Poppy, I Disagree
If you’re looking for an album that is truly Bittersweet, then look no further than I Disagree. Candy floss and engine oil, Poppy’s latest release sees her bubblegum vocals dive even further into the realms of industrial thrash metal than ever before. As dreamy as it is blood-curdlingly heavy, I Disagree is an album that strives to subvert expectations. And, we must admit, we’re enthralled.
Opener Concrete truly sets the tone; it’s an eclectic ride from start to finish, switching from classic rock to bubblegum-pop and back again quick enough to give you whiplash. Poppy’s eerie whispers of ‘bury me six feet deep’ irresistibly lure you in before an awesome guitar solo crashes onto the track. J-Rock commonly adopts this approach – and it’s fair to say that there’s J-Rock influence on this album, if the Japanese vocals on title track I Disagree are anything to go by.
Fill the Crown is a brilliant example of these contrasts, exploring how Poppy’s ‘soft’ voice can be complimented by darker, growling instruments and vocals. The track sees Poppy sing alongside an unknown fried vocalist (a number of people on forums are convinced it’s Marilyn Manson, to give you an idea), and the duet works incredibly well. As Poppy’s delicate vocals and the growling vocals call to ‘poison the children’, it’s equal parts enchanting as it is creepy. Truly bittersweet.
Stand out track Bite Your Teeth also thrives through its use of contrasts, with its experimental and delightfully sinister sound. The track feels alive, growling and sprawling as the guitars thrash inbetween floaty, dreamy vocal sequences. We get a glorious metal ‘BLEEEERGHH’ before a gentle ‘go’ from Poppy, and the flipping and weaving between dreamy and sinister is truly something else.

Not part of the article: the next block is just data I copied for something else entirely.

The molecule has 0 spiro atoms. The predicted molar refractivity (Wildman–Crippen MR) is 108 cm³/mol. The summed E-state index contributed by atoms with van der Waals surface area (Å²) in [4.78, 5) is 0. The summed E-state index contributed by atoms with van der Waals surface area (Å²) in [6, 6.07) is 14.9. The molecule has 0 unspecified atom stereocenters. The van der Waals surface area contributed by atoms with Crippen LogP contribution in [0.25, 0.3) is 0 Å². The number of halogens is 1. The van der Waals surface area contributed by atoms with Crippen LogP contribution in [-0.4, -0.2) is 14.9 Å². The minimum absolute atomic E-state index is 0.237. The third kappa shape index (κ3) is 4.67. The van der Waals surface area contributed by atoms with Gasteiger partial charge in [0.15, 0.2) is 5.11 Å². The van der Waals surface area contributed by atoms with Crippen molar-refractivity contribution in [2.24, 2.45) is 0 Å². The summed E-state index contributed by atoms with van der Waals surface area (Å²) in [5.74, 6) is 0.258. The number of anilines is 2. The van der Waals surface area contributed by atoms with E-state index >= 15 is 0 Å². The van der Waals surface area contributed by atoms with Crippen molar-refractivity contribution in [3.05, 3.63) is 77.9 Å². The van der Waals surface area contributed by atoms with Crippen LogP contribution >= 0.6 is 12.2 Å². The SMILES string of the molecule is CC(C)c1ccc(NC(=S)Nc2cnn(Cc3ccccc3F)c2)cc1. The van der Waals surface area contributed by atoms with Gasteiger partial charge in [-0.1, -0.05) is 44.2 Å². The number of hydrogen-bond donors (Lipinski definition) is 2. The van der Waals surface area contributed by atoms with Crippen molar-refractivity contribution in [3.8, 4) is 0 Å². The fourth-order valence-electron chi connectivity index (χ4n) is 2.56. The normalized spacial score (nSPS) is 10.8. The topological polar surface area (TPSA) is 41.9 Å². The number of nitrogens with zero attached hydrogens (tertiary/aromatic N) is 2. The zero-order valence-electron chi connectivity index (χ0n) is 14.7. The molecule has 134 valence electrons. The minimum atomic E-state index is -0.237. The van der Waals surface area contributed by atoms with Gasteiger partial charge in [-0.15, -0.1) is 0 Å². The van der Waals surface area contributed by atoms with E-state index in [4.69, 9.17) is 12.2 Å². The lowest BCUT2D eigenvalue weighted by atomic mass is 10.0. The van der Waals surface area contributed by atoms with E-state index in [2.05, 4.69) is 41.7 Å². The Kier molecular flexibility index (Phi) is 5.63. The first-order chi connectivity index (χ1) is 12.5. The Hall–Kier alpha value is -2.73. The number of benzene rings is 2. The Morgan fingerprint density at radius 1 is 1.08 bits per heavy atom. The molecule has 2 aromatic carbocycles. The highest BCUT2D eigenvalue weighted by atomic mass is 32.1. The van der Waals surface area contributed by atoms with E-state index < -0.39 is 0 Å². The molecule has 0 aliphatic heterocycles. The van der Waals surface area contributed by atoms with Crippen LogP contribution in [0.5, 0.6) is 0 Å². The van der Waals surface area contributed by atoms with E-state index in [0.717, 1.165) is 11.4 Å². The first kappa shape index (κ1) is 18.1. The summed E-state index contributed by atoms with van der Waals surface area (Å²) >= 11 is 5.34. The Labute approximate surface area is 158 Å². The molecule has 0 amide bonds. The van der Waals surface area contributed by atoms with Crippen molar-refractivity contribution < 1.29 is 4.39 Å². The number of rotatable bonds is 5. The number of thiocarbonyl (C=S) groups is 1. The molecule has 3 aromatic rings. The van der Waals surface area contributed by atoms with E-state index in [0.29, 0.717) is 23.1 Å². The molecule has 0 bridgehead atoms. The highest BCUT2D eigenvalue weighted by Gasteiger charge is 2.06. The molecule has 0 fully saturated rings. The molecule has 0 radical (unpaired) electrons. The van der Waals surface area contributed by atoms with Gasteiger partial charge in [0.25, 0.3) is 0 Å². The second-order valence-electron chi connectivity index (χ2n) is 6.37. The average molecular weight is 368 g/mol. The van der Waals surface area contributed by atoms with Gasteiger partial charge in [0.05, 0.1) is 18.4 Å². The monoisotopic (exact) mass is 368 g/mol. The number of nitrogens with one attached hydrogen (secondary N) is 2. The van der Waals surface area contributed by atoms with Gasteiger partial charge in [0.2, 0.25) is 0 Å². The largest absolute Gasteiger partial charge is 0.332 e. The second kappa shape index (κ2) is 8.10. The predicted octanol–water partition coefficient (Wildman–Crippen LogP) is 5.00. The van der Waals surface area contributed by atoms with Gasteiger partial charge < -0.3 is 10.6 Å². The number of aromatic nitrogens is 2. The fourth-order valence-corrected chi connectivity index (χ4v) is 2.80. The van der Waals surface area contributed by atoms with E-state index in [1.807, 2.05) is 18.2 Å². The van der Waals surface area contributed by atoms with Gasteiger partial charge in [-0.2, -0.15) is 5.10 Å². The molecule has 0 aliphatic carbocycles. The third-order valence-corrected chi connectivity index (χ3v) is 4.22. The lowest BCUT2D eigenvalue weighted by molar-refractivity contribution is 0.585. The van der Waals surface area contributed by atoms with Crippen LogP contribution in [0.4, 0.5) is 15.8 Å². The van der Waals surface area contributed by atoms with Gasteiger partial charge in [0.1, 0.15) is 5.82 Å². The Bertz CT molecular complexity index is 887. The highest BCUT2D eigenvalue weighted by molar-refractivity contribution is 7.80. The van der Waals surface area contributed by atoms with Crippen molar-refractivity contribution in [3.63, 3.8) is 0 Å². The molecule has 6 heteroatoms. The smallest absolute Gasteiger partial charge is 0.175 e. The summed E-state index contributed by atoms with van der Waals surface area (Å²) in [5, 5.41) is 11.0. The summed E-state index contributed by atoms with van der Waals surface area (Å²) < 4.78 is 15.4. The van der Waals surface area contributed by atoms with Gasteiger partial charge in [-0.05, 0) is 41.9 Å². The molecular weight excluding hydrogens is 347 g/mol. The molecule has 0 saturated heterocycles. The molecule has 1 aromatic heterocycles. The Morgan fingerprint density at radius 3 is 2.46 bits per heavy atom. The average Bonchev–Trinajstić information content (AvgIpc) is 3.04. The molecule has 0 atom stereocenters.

What’s so exciting about this album is its ability to grip you; the combination of industrial rock, thrash metal guitars and synths all culminate in a feeling of inescapable tension. Anything Like Me is the epitome of tension, with its constant beat – albeit occasionally shifting it’s instrumental form – throughout. Tension is also caused when we hear Poppy’s eerie, threatening whisper as she tells the listener ‘you shouldn’t be anything like me’. However, all of this tension is released when we are given a gorgeous Metallica-esque guitar solo, after which the song seems to float off into the sunset.
Some tracks also feel reminiscent of Grimes’ fearlessly unique sounds, and we are not complaining. BLOODMONEY’s experimental nature is something Grimes would be proud of; the morphed, twisted track plays around with a dark industrial sound, paired with beautifully light, airy vocals. Sit/Stay once again truly embodies Grimes, particularly the energy of her synth-pop, experimental, fast-paced techno tunes; it sounds like something straight off of a video game soundtrack.
I Disagree is an enigma; Poppy is a true musical chameleon. This album feels alive, never doing what you expect it to, a surprise around every corner. Though we would have loved a bit more of the metal elements (those GUITAR SOLOS??) this album is truly impressive and very well produced. Love it or hate it, you can’t disagree that Poppy has found her forte, slowly but surely planting her flag in the rock landscape.
I Disagree is out now via Sumerian Records.